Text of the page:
(2)(a) “Wireless telecommunications device” means a cellular telephone, a text-messaging device, a personal digital assistant, a stand alone computer, or any other substantially similar wireless device that is readily removable from the vehicle and is used to write, send, or read text or data through manual input. A “wireless telecommunications device” shall not include any device or component that is permanently affixed to a motor vehicle. It does not include citizens band radios, citizens band radio hybrids, commercial two-way radio communication devices, or electronic communication devices with a push-to-talk function.
(b) “Write, send, or read a text-based communication” means using a wireless telecommunications device to manually communicate with any person by using a text-based communication referred to as a text message, instant message, or electronic mail.
- The provisions of this Section shall not apply to the following:
(1) Any law enforcement officer, firefighter, or operator of an authorized emergency vehicle while engaged in the actual performance of his official duties.
(2) An operator of a moving motor vehicle using a wireless telecommunications device to:
(a) Report illegal activity.
(b) Summon medical or other emergency help.
(c) Prevent injury to a person or property.
(d) Relay information between a transit or for-hire operator and that operator’s dispatcher, in which the device is permanently affixed to the vehicle.
(e) Navigate using a global positioning system.
(3) A physician or other health care provider using a wireless telecommunications device to communicate with a hospital, health clinic or the office of the physician, or to otherwise provide for the health care of an individual or medical emergency through a text-based communication.
C.(1) The first violation of the provisions of this Section shall be punishable by a fine of not more than one hundred seventy-five dollars.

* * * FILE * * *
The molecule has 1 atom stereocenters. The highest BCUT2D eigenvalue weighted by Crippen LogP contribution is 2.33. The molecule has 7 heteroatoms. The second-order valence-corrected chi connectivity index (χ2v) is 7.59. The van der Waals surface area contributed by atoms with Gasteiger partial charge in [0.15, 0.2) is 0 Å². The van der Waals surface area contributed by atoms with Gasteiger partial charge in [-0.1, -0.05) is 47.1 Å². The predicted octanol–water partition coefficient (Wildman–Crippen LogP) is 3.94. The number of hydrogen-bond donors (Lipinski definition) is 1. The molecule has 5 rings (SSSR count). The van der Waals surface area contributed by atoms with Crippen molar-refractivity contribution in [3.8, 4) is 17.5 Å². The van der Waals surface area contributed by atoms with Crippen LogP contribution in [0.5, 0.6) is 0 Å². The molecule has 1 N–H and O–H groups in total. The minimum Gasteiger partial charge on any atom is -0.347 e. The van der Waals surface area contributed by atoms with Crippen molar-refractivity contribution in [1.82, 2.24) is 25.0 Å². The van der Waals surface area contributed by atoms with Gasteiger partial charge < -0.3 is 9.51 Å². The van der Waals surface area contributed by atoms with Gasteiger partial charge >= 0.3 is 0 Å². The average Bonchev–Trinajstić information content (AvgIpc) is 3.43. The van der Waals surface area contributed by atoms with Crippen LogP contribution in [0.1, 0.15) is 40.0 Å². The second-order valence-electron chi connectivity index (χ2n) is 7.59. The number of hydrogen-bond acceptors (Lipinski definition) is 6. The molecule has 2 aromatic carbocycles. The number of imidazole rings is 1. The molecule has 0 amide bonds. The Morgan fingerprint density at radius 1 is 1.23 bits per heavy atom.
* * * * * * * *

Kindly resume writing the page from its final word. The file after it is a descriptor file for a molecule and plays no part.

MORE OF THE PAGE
(2) Each subsequent violation shall be punishable by a fine of not more than five hundred dollars.
(3) If the person is involved in a crash at the time of violation, then the fine shall be equal to double the amount of the standard fine imposed in this Subsection and the law enforcement officer investigating the crash shall indicate on the written accident form that the person was using a wireless telecommunications device at the time of the crash.
(4) Any violation of this Section shall constitute a moving violation.
Acts 2008, No. 665, §1, eff. July 1, 2008; Acts 2010, No. 203, §1.
According to the Louisiana Highway Safety Commission, driver distraction is a contributing factor in many crashes. In Louisiana, 192 people were killed from 2011-2015 because of some distraction either inside or outside the vehicle, and another 26,977 people were injured.
A driver who takes his or her eyes off the road for a single second can travel several feet. For example, a car traveling 65 mph travels 95 feet per second. (Formula: convert 65 miles per hour to feet per second. One Mile is 5280 feet. 65 miles is 343,200 feet per hour. Divide by 3600 (3600 seconds in an hour). Answer: 95 feet per second).
Loss of life and personal injury is the ultimate price to pay for vehicular accidents. At Joseph Joy and Associates, our personal injury attorneys have recovered millions for clients and their families who have suffered damages due to someone else’s negligence. If you have the unfortunate experience of being seriously injured by a driver who was texting just before a collision, or if you were in an accident involving a negligently operated car, truck or big rig, give us a call: 337-232-8123 or visit us at 900 S. College Rd., Ste. 204, Lafayette, LA.